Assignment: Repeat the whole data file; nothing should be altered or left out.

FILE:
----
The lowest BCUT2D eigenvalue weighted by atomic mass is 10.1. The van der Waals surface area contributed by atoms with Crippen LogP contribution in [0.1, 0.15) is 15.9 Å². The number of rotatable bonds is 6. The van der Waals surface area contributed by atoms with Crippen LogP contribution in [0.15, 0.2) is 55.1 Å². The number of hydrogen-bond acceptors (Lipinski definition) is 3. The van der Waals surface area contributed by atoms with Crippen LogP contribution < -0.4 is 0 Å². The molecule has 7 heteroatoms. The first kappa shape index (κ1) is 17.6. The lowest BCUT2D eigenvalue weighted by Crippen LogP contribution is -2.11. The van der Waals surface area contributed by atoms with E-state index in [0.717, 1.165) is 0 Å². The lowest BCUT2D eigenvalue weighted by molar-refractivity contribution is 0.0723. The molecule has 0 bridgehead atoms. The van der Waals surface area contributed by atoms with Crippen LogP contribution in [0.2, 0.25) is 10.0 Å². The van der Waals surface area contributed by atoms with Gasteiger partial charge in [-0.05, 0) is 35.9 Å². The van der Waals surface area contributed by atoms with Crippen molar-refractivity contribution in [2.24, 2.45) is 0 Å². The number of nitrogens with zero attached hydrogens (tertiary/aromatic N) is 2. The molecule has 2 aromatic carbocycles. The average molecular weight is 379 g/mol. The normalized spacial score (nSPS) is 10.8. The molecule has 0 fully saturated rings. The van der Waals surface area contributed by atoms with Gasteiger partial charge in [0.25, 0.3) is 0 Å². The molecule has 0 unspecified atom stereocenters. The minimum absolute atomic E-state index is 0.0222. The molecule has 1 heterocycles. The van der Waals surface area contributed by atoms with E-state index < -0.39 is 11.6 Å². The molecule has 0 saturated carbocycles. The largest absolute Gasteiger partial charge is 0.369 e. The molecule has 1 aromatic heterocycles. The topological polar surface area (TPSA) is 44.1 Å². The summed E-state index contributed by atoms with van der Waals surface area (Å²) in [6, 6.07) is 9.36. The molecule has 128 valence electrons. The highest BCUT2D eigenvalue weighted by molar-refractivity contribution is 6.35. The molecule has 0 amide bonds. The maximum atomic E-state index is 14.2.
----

The lowest BCUT2D eigenvalue weighted by atomic mass is 10.1. The van der Waals surface area contributed by atoms with Crippen LogP contribution in [0.1, 0.15) is 15.9 Å². The number of rotatable bonds is 6. The van der Waals surface area contributed by atoms with Crippen LogP contribution in [0.15, 0.2) is 55.1 Å². The number of hydrogen-bond acceptors (Lipinski definition) is 3. The van der Waals surface area contributed by atoms with Crippen LogP contribution < -0.4 is 0 Å². The molecule has 7 heteroatoms. The first kappa shape index (κ1) is 17.6. The lowest BCUT2D eigenvalue weighted by Crippen LogP contribution is -2.11. The van der Waals surface area contributed by atoms with E-state index in [0.717, 1.165) is 0 Å². The lowest BCUT2D eigenvalue weighted by molar-refractivity contribution is 0.0723. The molecule has 0 bridgehead atoms. The van der Waals surface area contributed by atoms with Crippen LogP contribution in [0.2, 0.25) is 10.0 Å². The van der Waals surface area contributed by atoms with Gasteiger partial charge in [-0.05, 0) is 35.9 Å². The van der Waals surface area contributed by atoms with Crippen molar-refractivity contribution in [2.24, 2.45) is 0 Å². The number of nitrogens with zero attached hydrogens (tertiary/aromatic N) is 2. The molecule has 2 aromatic carbocycles. The average molecular weight is 379 g/mol. The normalized spacial score (nSPS) is 10.8. The molecule has 0 fully saturated rings. The van der Waals surface area contributed by atoms with Gasteiger partial charge in [0.25, 0.3) is 0 Å². The molecule has 0 unspecified atom stereocenters. The minimum absolute atomic E-state index is 0.0222. The molecule has 1 heterocycles. The van der Waals surface area contributed by atoms with E-state index < -0.39 is 11.6 Å². The molecule has 0 saturated carbocycles. The largest absolute Gasteiger partial charge is 0.369 e. The molecule has 1 aromatic heterocycles. The topological polar surface area (TPSA) is 44.1 Å². The summed E-state index contributed by atoms with van der Waals surface area (Å²) in [6, 6.07) is 9.36. The molecule has 128 valence electrons. The highest BCUT2D eigenvalue weighted by molar-refractivity contribution is 6.35. The molecule has 0 amide bonds. The maximum atomic E-state index is 14.2.